Bob is on his laptop pounding away on the keyboard, a deadline is breathing down his neck. Suddenly, his internet connection drops.
Seething, Bob gives the internet service’s technical support a call, goes through a cavalcade of voice prompts until finally, he connects with a living, breathing person.
Bob tries to explain his issue calmly, and then the representative tells (not asks) him that he’s putting him on hold.
And so the rep places him on hold without much ceremony. Cue the annoying music.
If you were Bob, how would you feel?
Let’s cut to the chase: customers don’t like being put on hold.
If a representative has no choice in the matter, the least he could do is be professional or nice about it. The customer deserves that courtesy. After all, they’re paying for the service.
How can customer service reps put customers on hold without upsetting them, or at least not too much?
1. Before the Hold
Representatives have to talk in a professional yet pleasant voice and use the customer’s name to establish a connection. Use paraphrasing to let customers know that the rep understands the issue.
And when reps need to put the customer on hold, they should ask first and do it nicely. Moreover, they should explain the reason why they have to place the customer on hold.
For example, a representative can tell the customer, “May I place you on hold for a minute or two while I do some quick research on this issue?”
Reps also need to tell the customer that they’ll get back to him, or her in a minute. It goes without saying that that promise has to be kept.
Remember, most customers tend to get frustrated when they get put on hold for more than two minutes. For a customer on the phone, two minutes feel like forever.
2. What to Say After the Hold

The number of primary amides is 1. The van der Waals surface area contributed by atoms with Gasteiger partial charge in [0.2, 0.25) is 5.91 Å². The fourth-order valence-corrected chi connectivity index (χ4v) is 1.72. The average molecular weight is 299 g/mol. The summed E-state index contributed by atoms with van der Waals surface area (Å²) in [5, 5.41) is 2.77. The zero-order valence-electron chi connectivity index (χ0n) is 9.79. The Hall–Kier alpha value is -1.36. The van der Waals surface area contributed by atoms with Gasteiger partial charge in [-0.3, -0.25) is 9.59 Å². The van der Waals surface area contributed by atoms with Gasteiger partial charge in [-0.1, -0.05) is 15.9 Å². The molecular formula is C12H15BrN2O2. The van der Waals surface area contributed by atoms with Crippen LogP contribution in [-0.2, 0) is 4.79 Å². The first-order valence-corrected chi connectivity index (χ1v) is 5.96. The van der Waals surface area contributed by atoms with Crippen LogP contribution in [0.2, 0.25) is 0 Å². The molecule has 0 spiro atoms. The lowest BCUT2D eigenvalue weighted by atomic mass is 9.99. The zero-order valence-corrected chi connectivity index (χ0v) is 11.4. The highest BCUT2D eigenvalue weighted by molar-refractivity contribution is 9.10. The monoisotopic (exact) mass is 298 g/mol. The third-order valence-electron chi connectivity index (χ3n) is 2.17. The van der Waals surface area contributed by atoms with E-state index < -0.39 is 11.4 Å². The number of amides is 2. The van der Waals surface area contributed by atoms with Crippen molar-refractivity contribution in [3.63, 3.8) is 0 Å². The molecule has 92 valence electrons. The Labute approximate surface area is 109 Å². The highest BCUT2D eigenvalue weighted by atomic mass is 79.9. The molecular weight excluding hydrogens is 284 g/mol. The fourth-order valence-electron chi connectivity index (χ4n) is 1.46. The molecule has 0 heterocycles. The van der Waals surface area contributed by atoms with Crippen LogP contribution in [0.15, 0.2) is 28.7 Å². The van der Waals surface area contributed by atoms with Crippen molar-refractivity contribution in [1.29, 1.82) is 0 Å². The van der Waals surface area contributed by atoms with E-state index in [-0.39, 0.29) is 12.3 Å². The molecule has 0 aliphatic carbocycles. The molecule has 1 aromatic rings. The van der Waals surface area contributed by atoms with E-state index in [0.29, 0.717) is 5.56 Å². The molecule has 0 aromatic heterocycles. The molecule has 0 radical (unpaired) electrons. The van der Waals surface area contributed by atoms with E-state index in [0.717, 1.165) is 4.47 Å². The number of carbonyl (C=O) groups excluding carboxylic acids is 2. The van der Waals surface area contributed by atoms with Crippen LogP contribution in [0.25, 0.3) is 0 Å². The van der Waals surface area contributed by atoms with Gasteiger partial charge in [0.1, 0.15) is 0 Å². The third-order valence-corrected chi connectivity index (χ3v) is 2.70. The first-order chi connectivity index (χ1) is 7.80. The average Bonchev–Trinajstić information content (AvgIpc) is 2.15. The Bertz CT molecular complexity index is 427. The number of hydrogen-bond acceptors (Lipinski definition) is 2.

When getting back to the customer, reps can either thank them for their patience, or apologize for placing them on hold.
The latter is more appropriate if the caller was already put on hold more than once or was made to wait for more than a minute (that shouldn’t happen in the first place, but just in case).
If the wait time is too long and the representative is not yet done with what they’re doing, they need to get back to the customer to let him/her know that she hasn’t forgotten about them.
But what if a customer doesn’t want to be put on hold? The answer is simple: don’t put the customer on hold unless you need to transfer the call to a more appropriate department.
Four Things to Avoid
- Interrupting the caller so that he can be put on hold.
- Putting the customer on hold for more than two minutes.
- Asking a customer if he can call back (the rep should be the one to call the customer back).
- Putting the caller on hold too many times.
By following all the steps and tips mentioned above, hold times will be less frustrating for customers, which can positively impact the customer experience in a big way.
Of course, the contact center has to do some of the heavy lifting as well. The first step is to evaluate the center’s systems and procedures and check which areas may require fixes and improvement.
Once problem areas are detected, necessary fixes have to be made as soon as possibles so that your company can continue to improve the handling of these difficult situations.